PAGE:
• Sequelitis: The film is considered to be the worst Jaws film, and it's frequently placed on "Top 10 Worst Films" lists. The Nostalgia Critic appropriately dubbed it "the unnecessary sequel to the unnecessary sequel of the unnecessary sequel." Also, when opening the Siskel & Ebert review, Roger Ebert snarked, "Just when you thought it was safe to go back in the theater."
  • Signature Scene:
  • So Bad, It's Good: The film comes with a ludicrous plot (a shark that has a personal vendetta) and very poor special effects.
  • Special Effect Failure:
    • The very obvious models used when the shark explodes.
    • The shark itself, which is only slightly better than that featured in the previous movie. In several shots you can see the rod used to move the mechanical shark.
    • The shark oddly seems to tilt to one side while moving in a lot of the scenes, possibly due to the prop not being weighted properly.
    • The film was shot in Super 35, which meant that it was shot in 4:3 and matted for widescreen. When the BBC aired the film in the late-1990s/early-2000s, the mattes were removed, revealing the most notorious cases of this trope. In the scene where the shark chases after Michael, audiences can now clearly see a pole sticking out of the beast's chest in every other shot!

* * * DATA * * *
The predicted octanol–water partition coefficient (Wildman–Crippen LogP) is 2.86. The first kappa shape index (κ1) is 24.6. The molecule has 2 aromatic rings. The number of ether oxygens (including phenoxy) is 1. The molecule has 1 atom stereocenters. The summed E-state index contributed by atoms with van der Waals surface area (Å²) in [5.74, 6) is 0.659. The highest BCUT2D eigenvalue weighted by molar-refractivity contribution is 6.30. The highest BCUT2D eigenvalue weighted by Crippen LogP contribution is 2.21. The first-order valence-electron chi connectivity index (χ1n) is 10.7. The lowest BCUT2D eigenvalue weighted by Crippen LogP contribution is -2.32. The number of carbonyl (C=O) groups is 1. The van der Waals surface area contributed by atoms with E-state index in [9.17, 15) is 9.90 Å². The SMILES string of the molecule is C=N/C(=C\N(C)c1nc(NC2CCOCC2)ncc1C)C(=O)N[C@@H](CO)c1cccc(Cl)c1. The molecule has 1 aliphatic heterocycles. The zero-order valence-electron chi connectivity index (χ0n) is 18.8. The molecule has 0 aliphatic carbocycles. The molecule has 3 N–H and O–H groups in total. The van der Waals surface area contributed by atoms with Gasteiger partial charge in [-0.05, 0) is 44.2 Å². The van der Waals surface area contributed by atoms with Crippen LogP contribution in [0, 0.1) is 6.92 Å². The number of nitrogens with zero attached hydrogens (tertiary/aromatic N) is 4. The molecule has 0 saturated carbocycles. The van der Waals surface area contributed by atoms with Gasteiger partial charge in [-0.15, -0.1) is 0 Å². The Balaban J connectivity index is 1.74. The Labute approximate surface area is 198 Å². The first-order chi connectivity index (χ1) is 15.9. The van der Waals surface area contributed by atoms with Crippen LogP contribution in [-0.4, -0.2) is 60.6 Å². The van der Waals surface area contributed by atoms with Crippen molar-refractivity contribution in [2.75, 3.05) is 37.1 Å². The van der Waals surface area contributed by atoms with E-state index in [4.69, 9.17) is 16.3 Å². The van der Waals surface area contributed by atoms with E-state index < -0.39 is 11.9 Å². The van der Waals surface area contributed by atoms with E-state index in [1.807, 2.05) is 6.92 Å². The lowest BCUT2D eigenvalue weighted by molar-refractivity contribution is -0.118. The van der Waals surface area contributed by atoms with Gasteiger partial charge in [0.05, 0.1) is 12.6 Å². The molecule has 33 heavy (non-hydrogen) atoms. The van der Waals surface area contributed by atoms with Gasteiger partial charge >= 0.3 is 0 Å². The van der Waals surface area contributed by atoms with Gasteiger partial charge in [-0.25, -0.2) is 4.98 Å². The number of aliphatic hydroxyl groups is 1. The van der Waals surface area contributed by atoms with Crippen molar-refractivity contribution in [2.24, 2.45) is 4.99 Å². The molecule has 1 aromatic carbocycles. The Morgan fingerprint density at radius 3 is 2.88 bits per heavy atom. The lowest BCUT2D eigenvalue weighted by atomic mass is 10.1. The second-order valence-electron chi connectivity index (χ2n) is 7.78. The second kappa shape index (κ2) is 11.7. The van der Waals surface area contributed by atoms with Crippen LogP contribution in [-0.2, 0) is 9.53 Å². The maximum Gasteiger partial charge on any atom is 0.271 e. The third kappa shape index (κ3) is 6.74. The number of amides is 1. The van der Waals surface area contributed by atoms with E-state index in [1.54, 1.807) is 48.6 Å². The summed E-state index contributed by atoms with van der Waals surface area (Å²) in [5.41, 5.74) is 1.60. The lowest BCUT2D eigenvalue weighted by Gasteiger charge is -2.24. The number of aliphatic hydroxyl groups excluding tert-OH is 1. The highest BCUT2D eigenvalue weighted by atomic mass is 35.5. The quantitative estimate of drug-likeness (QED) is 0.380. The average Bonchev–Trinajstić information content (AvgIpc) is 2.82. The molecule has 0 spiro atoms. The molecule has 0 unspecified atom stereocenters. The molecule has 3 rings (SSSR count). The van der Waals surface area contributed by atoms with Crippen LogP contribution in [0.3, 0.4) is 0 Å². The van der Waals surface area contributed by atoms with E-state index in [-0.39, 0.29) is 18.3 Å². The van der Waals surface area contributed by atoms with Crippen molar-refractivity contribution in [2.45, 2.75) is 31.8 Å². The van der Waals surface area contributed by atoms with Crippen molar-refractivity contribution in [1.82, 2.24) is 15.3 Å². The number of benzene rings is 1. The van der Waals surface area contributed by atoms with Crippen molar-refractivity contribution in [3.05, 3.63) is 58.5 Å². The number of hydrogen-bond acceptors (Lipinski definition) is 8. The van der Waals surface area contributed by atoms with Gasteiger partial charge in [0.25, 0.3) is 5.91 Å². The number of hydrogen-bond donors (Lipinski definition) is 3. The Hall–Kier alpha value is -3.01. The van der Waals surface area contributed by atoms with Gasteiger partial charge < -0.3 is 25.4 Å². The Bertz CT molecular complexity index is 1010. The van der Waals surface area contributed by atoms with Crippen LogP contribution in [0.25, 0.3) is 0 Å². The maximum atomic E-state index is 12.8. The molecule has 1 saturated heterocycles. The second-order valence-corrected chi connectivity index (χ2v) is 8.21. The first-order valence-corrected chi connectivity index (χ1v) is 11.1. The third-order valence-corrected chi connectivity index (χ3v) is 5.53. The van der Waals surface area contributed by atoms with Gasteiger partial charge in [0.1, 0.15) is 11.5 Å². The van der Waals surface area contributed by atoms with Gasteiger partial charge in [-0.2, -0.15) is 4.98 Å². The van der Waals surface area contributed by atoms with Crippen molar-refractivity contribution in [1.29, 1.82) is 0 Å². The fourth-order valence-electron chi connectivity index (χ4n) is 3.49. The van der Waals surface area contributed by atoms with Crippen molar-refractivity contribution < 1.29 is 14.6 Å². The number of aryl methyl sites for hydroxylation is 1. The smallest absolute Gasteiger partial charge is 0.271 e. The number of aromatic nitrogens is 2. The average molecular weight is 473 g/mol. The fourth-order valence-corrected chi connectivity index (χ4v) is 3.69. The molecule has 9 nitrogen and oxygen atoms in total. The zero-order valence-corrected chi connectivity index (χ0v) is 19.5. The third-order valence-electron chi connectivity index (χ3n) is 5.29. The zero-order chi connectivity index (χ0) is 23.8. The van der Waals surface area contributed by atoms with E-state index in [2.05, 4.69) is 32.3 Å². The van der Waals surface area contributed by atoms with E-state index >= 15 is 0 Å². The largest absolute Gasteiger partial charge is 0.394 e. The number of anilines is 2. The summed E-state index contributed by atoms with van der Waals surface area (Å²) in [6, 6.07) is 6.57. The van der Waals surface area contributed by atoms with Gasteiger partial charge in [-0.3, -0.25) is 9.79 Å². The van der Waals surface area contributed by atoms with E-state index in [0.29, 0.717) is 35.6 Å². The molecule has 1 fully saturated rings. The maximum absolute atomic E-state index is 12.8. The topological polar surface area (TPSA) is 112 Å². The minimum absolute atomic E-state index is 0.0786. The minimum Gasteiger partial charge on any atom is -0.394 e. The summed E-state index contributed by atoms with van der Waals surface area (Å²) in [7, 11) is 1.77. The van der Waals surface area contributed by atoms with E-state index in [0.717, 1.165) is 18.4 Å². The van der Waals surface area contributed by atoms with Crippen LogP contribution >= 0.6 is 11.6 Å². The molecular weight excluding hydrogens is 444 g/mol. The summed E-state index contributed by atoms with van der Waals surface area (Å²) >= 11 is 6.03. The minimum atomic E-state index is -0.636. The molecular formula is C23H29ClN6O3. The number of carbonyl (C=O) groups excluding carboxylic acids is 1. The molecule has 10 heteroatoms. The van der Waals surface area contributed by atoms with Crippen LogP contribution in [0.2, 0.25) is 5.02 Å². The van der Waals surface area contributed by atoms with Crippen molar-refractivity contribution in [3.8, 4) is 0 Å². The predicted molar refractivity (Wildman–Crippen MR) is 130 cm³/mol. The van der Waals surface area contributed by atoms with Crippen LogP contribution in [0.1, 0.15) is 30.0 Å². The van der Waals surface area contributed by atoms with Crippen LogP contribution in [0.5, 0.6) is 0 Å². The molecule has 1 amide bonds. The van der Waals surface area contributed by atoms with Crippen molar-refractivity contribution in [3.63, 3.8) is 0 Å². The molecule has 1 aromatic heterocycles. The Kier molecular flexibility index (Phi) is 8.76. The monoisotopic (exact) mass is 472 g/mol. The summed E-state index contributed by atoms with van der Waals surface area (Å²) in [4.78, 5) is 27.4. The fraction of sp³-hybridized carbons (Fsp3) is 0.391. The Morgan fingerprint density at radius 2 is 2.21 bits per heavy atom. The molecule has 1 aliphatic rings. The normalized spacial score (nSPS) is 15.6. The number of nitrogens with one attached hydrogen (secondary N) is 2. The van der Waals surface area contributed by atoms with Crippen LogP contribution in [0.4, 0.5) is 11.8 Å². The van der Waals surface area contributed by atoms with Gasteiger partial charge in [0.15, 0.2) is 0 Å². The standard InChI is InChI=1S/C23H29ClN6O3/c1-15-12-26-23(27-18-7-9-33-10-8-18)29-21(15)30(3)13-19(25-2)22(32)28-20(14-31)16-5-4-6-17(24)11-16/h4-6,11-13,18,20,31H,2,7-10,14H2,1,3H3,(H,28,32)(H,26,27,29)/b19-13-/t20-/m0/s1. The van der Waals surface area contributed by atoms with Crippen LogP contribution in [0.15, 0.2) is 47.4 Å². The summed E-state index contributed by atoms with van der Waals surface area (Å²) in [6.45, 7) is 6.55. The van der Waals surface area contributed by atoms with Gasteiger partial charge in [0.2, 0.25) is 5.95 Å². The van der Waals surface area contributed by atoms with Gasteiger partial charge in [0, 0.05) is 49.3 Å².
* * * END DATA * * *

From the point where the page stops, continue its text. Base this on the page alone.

• During the first attack, blood can clearly be seen in the water before it has begun to maul Sean. You can also see the outline of the actor’s arm under his jacket after it’s bitten off.
      • Also doubles as Stock Footage Failure, as the shot of the shark appearing out of the water was clearly taken from later on in the film when Michael, Jake and his crew were chucking chum in the water, explaining why the water was so bloody to begin with. That and it looks like the sun is out when the shark appears when it’s night time when it attacks Sean.
  • Tear Jerker:
    • Sean's pleas of "God help me!" as he's being torn to shreds by the shark, while the blissfully unaware locals on the dock continuing to sing Christmas carols, thus drowning out his cries for help, can actually be very moving.
    • There's a sad moment on the beach where Michael regrets how he resented Sean always trying to tag along with him when they were kids.
    • Michael's reaction when the shark takes Jake. Pretty wrenching to realize this thing has killed his brother and his best friend within a few weeks.